How much have Australia’s two biggest global insurers, QBE and Insurance Australia Group been impacted after the second round of big, expensive floods in Britain in a month?
Both Australian companies, the country’s biggest, are major players in the British market, while QBE is also a significant operator on the Lloyds re-insurance market.
The Association of British Insurers has already put the cost of the floods late last week and on the weekend at “many hundreds of millions of pounds.”
This is after the floods late last month cost an estimated $1.5 billion pounds, or around $A3.3 billion.
QBE operates in general insurance, especially in certain types of risk such as insuring business and business continuity. IAG is the fifth biggest car insurer in the UK after a purchase last year, and has other products like motor vehicle, home and contents (property and casualty lines).
Reports yesterday say UK insurers are facing claims of up $4.4 billion (around 2 billion pounds) after the floods in central England and Wales.
The Association of British Insurers said in a statement that it was more than likely the final cost could top the two billion pound level, after flooding a month ago cost around 1.5 billion pounds, or around $3.3 billion.
Other British insurers have already paid out hundreds of millions of dollars in claims on the earlier floods. Norwich Union says it has paid out 155 million pounds on the late June floods alone.
And, when taken with the cost of the floods and storms in NSW and eastern Victoria in June and recent flooding in the southern Midwest of the US (in Oklahoma and Texas especially), there’s every chance home and motor vehicle insurance premiums in Australia will rise next year.
That’s because the big insurers here and in the UK will have to cover the cost of the damage and associated claims. And if they go to reinsurers for additional funding, they will find that the cost of their insurance premiums will rise next year. That will produce a knock on effect down the line.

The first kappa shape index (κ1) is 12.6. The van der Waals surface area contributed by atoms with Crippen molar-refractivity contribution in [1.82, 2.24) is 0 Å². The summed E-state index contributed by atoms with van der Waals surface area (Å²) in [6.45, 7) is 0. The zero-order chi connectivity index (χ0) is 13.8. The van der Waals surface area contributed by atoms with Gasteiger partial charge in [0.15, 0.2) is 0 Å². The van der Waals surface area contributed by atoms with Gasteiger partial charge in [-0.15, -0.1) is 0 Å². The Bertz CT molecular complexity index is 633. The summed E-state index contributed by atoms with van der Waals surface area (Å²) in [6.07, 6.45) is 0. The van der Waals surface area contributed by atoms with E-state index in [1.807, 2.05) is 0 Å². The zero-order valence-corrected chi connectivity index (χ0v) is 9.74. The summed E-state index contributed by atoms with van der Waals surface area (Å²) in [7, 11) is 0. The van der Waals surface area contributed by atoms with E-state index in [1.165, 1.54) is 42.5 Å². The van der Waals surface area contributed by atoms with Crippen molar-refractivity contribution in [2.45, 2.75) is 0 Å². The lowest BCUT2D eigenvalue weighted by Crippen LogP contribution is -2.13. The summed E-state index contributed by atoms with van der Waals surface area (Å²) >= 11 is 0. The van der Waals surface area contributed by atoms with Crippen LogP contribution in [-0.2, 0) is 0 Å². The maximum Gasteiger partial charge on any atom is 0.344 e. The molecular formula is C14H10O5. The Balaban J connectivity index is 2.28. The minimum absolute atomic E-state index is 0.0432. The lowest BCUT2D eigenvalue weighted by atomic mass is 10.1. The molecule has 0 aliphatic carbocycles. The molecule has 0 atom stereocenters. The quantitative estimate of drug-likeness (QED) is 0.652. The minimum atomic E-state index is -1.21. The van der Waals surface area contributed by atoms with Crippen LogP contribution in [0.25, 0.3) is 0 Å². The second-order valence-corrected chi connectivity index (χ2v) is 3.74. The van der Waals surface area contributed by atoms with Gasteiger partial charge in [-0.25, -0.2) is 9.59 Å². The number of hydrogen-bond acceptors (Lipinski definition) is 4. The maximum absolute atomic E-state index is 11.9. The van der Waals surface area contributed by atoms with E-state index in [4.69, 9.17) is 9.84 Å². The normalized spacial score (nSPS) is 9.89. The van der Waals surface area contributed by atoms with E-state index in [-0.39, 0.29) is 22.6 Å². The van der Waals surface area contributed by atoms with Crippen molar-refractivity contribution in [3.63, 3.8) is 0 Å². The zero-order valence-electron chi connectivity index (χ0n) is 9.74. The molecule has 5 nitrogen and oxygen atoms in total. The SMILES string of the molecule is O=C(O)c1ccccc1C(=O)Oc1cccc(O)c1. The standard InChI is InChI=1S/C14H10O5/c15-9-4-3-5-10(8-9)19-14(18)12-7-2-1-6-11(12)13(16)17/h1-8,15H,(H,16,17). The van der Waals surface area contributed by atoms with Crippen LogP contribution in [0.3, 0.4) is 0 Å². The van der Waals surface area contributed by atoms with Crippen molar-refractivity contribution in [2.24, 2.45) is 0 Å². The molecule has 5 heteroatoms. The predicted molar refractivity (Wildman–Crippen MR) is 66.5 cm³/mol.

British insurers say it could be worse than the previous biggest year for storm-related claims in 1990 which then totalled 2 billion pounds (and was worth a lot more back then).
The other point is that big, costly events like these storms and floods cut the capacity of the market to provide coverage, even with a rise in premiums.
Some people in the Hunter Valley, central Coast and eastern Victoria will find their home and contents and motor vehicle insurance costs will rise. Some people might find they can’t get home and contents cover.
IAG and QBE have already had to payout the best part of $200 million in Australia from the June flooding and storms in the Hunter and Central Coast areas of NSW.
IAG has already used up its own excess in that it has met the cost of its claims up to a certain level and will now access its reinsurance arrangements to cover the rest. QBE has said its Australian claims are within an acceptable level, meaning that it can meet them from its own resources without calling on reinsurance.
But the potential claims in the UK will be much, much bigger and the cost of the damage at over $4 billion and rising will be up to 10 times that of the NSW and Victorian floods.
IAG looks to be in a more exposed position compared to QBE which has most of its businesses with corporates.
The 1.5 billion pound estimate for the late June floods came from the UK Chartered Institute of Loss Adjusters and the Association of British Insurers, which said domestic claims could reach 825 million pounds while those from businesses could reach 680 million pounds.
Last weekend’s floods and damage seem much larger and the rescue effort was the RAF’s biggest peacetime evacuation in Britain.
More accurate estimates won’t be available until later this week but investors would be advised to keep an eye on both companies.